This was written by the awesome Jeremy Tidwell, who wrote the Methodology chapters of N.W.O., Progenitors, and Void Engineers, as well as spots here and there (including some of Threat Null). Note that this text was cut prior to editing and redevelopment, so it’s “as-is.” It’s not only posted with his permission, but he said he would yell at me if I left didn’t put it up somewhere.
There are currently a dozen colleges that comprise the “Void Engineer University.” The four most prestigious are:
The Tian’men Taikonaut Training Academy, Shanghai, China
This college, nestled between two technical wings at Shanghai’s oldest and most august educational institute, Jiao Tong University, is currently the largest instructional program for the Border Corps Division and the Pan Dimensional Corps. It’s massive Universal Simulation Tanks (made possible by clever Dimensional Science Procedures) give both Methodologies first-hand experience dealing with the rigors and dangers involved in excursions to the Near and Deep Universe.
The Marine Research Centre, Perth, Australia
This college is staffed and funded by the Earth Frontier Division. Its program stresses solid foundations in both marine science and undersea survival training. Currently, it boasts seven fully functional submersible vehicles and four large research habitat Constructs, housing and training two hundred Cadets per semester.
The Atrocity Archive Nexus, São Paulo, Brazil
The Neutralization Specialist Corps maintains a large information hub in downtown São Paulo, Brazil. It is hooked into information feeds coming from the NWO, mundane news outlets, and government sources from around the globe. Hundreds of Void Engineers sift through the data constantly looking for one thing; emerging information on atrocities around the world. The dead always filter out of such sites, and the NSC keeps tabs on new ones, as well as extensive archives on older ones. Their primary training academy is located here, so that they can filter new Cadets through a crash course/residency program.
The Jet Propulsion Laboratory, La Cañada Flintridge, California, USA
This advanced space and aeronautic research facility, perhaps the most famous in all the world, has a large Research & Executions Construct woven inside of it. They woo some of the best minds from JPL’s brain trust of students and researchers with the promise of “learning how the real science is done.” Access to a massive power grid, sprawling laboratory space, and hot and cold running government contracts is just gravy.
I hope you enjoyed that little snip! I have a couple more files of stuff we cut that might be worth posting up over the next few days. (Fun fact: it was either to cut this or to cut the medals of honor section. They were two massive boxed text bits in a part of the book that just had room for one.)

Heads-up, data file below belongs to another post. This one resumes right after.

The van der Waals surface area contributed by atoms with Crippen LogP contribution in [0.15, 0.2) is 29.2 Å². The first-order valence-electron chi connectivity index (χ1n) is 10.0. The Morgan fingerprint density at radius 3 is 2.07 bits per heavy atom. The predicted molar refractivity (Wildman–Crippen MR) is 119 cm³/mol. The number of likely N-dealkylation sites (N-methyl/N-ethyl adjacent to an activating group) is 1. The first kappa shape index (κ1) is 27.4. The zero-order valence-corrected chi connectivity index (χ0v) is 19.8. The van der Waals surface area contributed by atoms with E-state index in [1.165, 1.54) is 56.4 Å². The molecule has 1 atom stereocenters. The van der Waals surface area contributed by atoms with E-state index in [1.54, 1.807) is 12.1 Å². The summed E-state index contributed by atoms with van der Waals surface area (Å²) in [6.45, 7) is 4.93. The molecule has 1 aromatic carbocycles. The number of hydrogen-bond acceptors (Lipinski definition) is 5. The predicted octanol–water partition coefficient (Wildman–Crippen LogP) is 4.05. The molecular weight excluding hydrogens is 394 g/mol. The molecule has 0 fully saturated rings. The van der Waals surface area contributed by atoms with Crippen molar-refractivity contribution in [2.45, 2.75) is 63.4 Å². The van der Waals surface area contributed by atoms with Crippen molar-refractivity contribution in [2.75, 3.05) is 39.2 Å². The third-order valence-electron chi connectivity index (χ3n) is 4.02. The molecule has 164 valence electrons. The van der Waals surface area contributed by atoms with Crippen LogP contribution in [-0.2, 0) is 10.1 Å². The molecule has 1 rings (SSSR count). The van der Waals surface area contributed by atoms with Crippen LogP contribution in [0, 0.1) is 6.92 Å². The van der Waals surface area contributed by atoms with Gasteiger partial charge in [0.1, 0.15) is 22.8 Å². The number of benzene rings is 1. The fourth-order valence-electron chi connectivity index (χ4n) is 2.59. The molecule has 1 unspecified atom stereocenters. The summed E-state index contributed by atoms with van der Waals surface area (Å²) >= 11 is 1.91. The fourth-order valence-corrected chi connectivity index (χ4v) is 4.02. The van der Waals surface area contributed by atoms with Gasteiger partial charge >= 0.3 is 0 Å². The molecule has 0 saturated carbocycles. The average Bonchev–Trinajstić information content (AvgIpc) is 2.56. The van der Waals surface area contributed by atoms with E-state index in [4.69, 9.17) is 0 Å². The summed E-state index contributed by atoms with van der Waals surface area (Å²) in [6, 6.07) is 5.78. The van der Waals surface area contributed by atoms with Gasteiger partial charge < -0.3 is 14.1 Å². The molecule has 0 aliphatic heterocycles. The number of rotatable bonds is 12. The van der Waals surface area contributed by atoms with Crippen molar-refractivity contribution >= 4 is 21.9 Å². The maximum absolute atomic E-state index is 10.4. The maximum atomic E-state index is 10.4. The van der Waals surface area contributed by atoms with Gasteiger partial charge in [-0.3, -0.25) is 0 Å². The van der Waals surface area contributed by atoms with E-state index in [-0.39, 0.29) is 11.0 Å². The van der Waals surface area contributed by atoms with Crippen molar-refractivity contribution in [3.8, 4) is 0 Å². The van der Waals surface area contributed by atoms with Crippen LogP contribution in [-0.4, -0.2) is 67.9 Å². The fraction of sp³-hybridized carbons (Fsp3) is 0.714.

Pun not intended, but totally kept.
 Before you think that means there’s 8K in content, a lot of that was me trimming fat — flavorful fat, sure — and making the book leaner. I preserved the big chunks of whole meat I had to cut.
Many of the people who are interested in Convention Book: Void Engineers have already heard at this point, since it came out on Friday and I had already set up my blog post for that day hours before it was launched.
- The Void Engineers are, naturally, the most changed of all the Conventions by the Dimensional Anomaly. You get to see how that change — turning the VEs into an explicitly military force — affects the Union as a whole.
- A detailed Enlightened Cosmology, showing you how the Technocracy views the Umbral realms and beyond.
- Threat Null — the hints that were dropped in N.W.O. and Progenitors, the force named in Syndicate, now revealed to those with enough clearance.
- Dimension Science and Void Correspondence! Further showing how Enlightened Science isn’t the same as Traditional understanding (not that Traditional understanding is all the same). After all, Mage is fundamentally a point-of-view story.
- Brilliant opening and closing fiction by the ever-talented Josh Roby, showing some of the core conflicts the Void Engineers must content with.
- A speech on the history of the Convention by one of its most prominent admirals.
- As always, showcasing the relationships the Convention has with others. These ones are far more telling than even those in the other books.
Also, I learned over the weekend that our books have been incorporated into the TVTropes section for Mage. How awesome is that!
We had to cut more from this book than the others. The original turnovers were over 10% larger, and that’s before the ideas we cut because we _knew_ we didn’t have that. I’m not going to share what those are right away, but some of that material is stuff in Jeremy Tidwell’s Methodologies chapter, and he wants y’all to eventually see it. So I’ll blog it up in a bit. I want folks to get a chance to read the published work before then.
The End of a Journey
For over a year, I’ve been Control. I’ve been know to say “I am the Technocratic Union, motherfuckers!” in jest. But Convention Book: Void Engineers ends my run on Mage: the Ascension, in time for Phil Brucato to retake the helm with Mage 20th. It’s been a fun run, and I like it to something like an author’s run on a comic line — Joss Whedon on Spider-Man or whatever. I get to put some ideas out there, some that folks will love and some that folks will get all nerd-upset about.
But the line is bigger than any one person, so it moves on and I go to do other stuff. I have a bunch of Fate projects I’m working on, and I want to get honest motion on the Emerging Threats Unit — my take on the modern investigative/action horror RPG genre.